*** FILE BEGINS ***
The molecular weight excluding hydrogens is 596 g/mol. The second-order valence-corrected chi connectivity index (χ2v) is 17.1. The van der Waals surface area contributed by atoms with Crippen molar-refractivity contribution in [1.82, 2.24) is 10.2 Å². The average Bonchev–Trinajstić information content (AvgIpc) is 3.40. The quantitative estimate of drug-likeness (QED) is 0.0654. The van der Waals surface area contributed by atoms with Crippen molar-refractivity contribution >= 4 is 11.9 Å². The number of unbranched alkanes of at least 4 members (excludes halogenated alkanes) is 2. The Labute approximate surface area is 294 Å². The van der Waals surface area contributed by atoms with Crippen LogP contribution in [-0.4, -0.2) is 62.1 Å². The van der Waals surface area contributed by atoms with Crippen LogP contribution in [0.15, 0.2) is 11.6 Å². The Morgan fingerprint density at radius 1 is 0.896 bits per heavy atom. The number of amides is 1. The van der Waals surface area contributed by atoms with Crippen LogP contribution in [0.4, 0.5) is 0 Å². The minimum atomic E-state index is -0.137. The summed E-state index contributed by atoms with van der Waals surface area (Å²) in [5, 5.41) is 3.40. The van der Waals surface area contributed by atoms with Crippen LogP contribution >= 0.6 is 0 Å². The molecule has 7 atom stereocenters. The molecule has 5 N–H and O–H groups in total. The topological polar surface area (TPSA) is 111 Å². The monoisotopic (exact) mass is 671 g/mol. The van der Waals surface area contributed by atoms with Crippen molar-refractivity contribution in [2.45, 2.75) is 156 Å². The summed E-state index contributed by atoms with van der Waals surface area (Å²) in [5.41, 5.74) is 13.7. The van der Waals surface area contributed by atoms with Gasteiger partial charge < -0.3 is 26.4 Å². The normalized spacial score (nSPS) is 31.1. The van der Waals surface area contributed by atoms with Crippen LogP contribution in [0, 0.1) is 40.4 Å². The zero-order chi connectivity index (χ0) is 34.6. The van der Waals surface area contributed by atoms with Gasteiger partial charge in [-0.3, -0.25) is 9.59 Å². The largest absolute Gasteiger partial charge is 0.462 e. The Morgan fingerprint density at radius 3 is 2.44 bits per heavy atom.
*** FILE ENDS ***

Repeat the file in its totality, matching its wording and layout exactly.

The molecular weight excluding hydrogens is 596 g/mol. The second-order valence-corrected chi connectivity index (χ2v) is 17.1. The van der Waals surface area contributed by atoms with Crippen molar-refractivity contribution in [1.82, 2.24) is 10.2 Å². The average Bonchev–Trinajstić information content (AvgIpc) is 3.40. The quantitative estimate of drug-likeness (QED) is 0.0654. The van der Waals surface area contributed by atoms with Crippen molar-refractivity contribution >= 4 is 11.9 Å². The number of unbranched alkanes of at least 4 members (excludes halogenated alkanes) is 2. The Labute approximate surface area is 294 Å². The van der Waals surface area contributed by atoms with Crippen LogP contribution in [-0.4, -0.2) is 62.1 Å². The van der Waals surface area contributed by atoms with Crippen LogP contribution in [0.15, 0.2) is 11.6 Å². The Morgan fingerprint density at radius 1 is 0.896 bits per heavy atom. The number of amides is 1. The van der Waals surface area contributed by atoms with Crippen LogP contribution in [0.4, 0.5) is 0 Å². The minimum atomic E-state index is -0.137. The summed E-state index contributed by atoms with van der Waals surface area (Å²) in [5, 5.41) is 3.40. The van der Waals surface area contributed by atoms with Crippen LogP contribution >= 0.6 is 0 Å². The molecule has 7 atom stereocenters. The molecule has 5 N–H and O–H groups in total. The topological polar surface area (TPSA) is 111 Å². The monoisotopic (exact) mass is 671 g/mol. The van der Waals surface area contributed by atoms with Crippen molar-refractivity contribution in [2.45, 2.75) is 156 Å². The summed E-state index contributed by atoms with van der Waals surface area (Å²) in [5.41, 5.74) is 13.7. The van der Waals surface area contributed by atoms with Gasteiger partial charge < -0.3 is 26.4 Å². The normalized spacial score (nSPS) is 31.1. The van der Waals surface area contributed by atoms with Crippen LogP contribution in [0, 0.1) is 40.4 Å². The zero-order chi connectivity index (χ0) is 34.6. The van der Waals surface area contributed by atoms with Gasteiger partial charge in [-0.3, -0.25) is 9.59 Å². The largest absolute Gasteiger partial charge is 0.462 e. The Morgan fingerprint density at radius 3 is 2.44 bits per heavy atom.